Workers at a nonprofit that serves Georgians with disabilities were shocked to learn in early January that one of their former clients had been killed in a murder-suicide. It’s not simply that investigators suspect Megan Frix, 26, was murdered by her father. Yet, she was the second Creative Enterprises Forsyth client whose death was caused by a family caregiver.
Among developed countries, the United States has the highest rate of child murder. The most common perpetrator of child homicide is a parent. In the United States, parents who have killed their children account for about 2.5% of all homicide arrests. Each year, approximately 500 filicide arrests are made.
Filicide is unfortunately common among parents of disabled children. According to one study conducted by The University of California, Irvine, 26 disabled children were identified as victims of filicide-suicide in 22 news articles published between 1982 and 2010. More than 80% of the victims were male. In addition, 54% were autistic.
Creative Enterprises employees see the homicides as the worst outcome of an overburdened system. They also question whether providing occasional 24-hour care for those with disabilities may have prevented the tragedy.
State Sen. Sally Harrell, who oversaw legislative hearings into disability issues, spoke about Frix’s death on the Senate floor on Jan. 13, one week after the murder-suicide occurred. According to her, police suspect Jerry Frix, 58, killed his autistic daughter and himself at his home in Cumming. Frix’s wife died a few years ago, and he left his job to care for Megan, according to Harrell. Although the Frix family received in-home care for Megan, Harrell believes it was insufficient.
According to the evidence before the Senate Study Committee on Persons with Intellectual and Developmental Disabilities, places that care for Georgians with disabilities are closing. The agencies that remain are experiencing difficulty retaining workers.
Meanwhile, thousands of disabled Georgians compete for state-funded services, although there aren’t enough staff to deliver them. State officials are working to bolster the safety net and have implemented a plan to raise wages for support staff from around $10.63 an hour to $15.18 an hour.
That proposal still needs layers of state and federal approval, which might take a year to implement. Several providers are concerned that the projected increase is insufficient to recruit and retain staff. Georgia’s minimum wage is currently $5.15 per hour. The state has one of the lowest minimum wages in the US, along with Wyoming, while the federal minimum wage is $7.25 per hour and has been since 2009.
Parents should love their children unconditionally. Parents should have access to services to help their children. Unfortunately, many systems are ineffective.
Furthermore, as part of the state’s budget, Gov. Brian Kemp has suggested assisting another 250 disabled people, and the legislature is considering adding even more. However, as of December 2022, there are more than 7,000 people on the waiting list for a Medicaid waiver statewide.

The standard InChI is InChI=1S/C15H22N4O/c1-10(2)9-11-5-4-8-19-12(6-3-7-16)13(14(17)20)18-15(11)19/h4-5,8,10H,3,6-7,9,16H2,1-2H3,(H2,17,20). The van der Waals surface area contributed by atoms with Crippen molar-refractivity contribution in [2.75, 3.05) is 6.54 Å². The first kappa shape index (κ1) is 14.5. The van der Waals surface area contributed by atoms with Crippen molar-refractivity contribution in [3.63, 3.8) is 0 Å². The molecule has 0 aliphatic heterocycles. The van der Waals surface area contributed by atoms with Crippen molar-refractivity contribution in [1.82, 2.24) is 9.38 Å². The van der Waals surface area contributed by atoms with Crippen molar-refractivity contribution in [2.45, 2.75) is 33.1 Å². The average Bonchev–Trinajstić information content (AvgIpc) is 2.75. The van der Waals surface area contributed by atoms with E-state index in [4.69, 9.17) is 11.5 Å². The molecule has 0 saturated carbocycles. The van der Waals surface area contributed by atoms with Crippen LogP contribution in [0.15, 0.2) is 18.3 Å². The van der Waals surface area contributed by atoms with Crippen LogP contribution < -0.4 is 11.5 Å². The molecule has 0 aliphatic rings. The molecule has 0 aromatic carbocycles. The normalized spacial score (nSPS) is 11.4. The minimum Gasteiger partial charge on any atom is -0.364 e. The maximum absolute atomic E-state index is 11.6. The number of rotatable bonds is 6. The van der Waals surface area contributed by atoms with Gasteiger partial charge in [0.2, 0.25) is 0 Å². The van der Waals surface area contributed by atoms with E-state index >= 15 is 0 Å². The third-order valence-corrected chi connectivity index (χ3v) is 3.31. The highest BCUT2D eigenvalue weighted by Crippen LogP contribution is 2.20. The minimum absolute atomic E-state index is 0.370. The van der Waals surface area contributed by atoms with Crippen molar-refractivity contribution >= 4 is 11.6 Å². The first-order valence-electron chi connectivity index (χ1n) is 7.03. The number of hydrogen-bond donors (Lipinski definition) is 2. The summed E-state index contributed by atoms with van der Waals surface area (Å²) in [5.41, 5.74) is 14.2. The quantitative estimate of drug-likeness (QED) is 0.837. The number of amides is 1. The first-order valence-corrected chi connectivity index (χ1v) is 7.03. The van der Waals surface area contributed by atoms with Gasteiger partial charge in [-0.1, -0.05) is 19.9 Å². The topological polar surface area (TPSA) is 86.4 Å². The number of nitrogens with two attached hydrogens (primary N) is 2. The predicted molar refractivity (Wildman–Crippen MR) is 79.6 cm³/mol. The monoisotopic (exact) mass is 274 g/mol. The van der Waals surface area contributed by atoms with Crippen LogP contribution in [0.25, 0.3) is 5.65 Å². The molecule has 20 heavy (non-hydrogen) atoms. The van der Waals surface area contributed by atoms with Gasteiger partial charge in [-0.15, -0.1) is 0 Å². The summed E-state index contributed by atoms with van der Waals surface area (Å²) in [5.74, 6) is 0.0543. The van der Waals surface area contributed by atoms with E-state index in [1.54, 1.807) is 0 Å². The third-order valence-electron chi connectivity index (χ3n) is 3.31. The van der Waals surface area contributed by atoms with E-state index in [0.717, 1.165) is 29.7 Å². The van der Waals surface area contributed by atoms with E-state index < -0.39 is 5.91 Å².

In December, Harrell’s study committee advised that Georgia go even further. They requested the legislature add funding for disability programs for an additional 2,400 individuals to next year’s budget.
In the United States, for example, many disabled people have been on Medicaid waiting lists. Nationwide, there are 820,000 disabled people on waiting lists for home and community-based services. 40% of those waiting for services are under the age of 65. The wait can sometimes last a decade or more.
Medicaid can cover in-home nursing care, attendant care, therapy, and respite care, among other services. This support is critical for many families. It can mean their disabled child resides at home rather than in an institution.
Medicaid must be expanded, and waiting lists must be removed. Without Medicaid’s services, people are frequently forced into dangerous situations, which can have tragic consequences.
Bunch, Riley. “Georgia Legislative Committee Proposes Path to End Disability Services Waitlist.” Georgia Public Broadcasting, NPR, 14 Dec. 2022, https://www.gpb.org/news/2022/12/14/georgia-legislative-committee-proposes-path-end-disability-services-waitlist.
Coorg, Rohini, and Anne Tournay. “Filicide-suicide involving children with disabilities.” Journal of child neurology vol. 28,6 (2013): 745-51. doi:10.1177/0883073812451777
Diament, Michelle. “Community-Based Services Should Be Mandatory Medicaid Offering, Federal Agency Says.” Disability Scoop, Disability Scoop, 12 Dec. 2022, https://www.disabilityscoop.com/2022/12/13/community-based-services-should-be-mandatory-medicaid-offering-federal-agency-says/30172/.
Landergan, Katherine, and Jeremy Redmon. “AJC Exclusive: Disability Community Worries Lack of Services Drove Desperate Acts.” The Atlanta Journal-Constitution, Cox Enterprises, 10 Mar. 2023, https://www.ajc.com/news/atlanta-news/disability-community-worries-lack-of-services-drove-desperate-acts/IS7WYZFGVFALLECE644PS26BVA/.
Resnick, Phillip J. “Filicide in the United States.” Indian journal of psychiatry vol. 58,Suppl 2 (2016): S203-S209. doi:10.4103/0019-5545.196845
Ripley, Joe. “Georgia Lawmakers Push to Increase State’s, Minimum Wage.” 11Alive.Com, Tegna Inc., 7 Feb. 2023, https://www.11alive.com/article/news/local/state-lawmakers-push-increase-minimum-wage-georgia/85-f3a173f1-21b0-4c2d-810a-2890cfdc5231.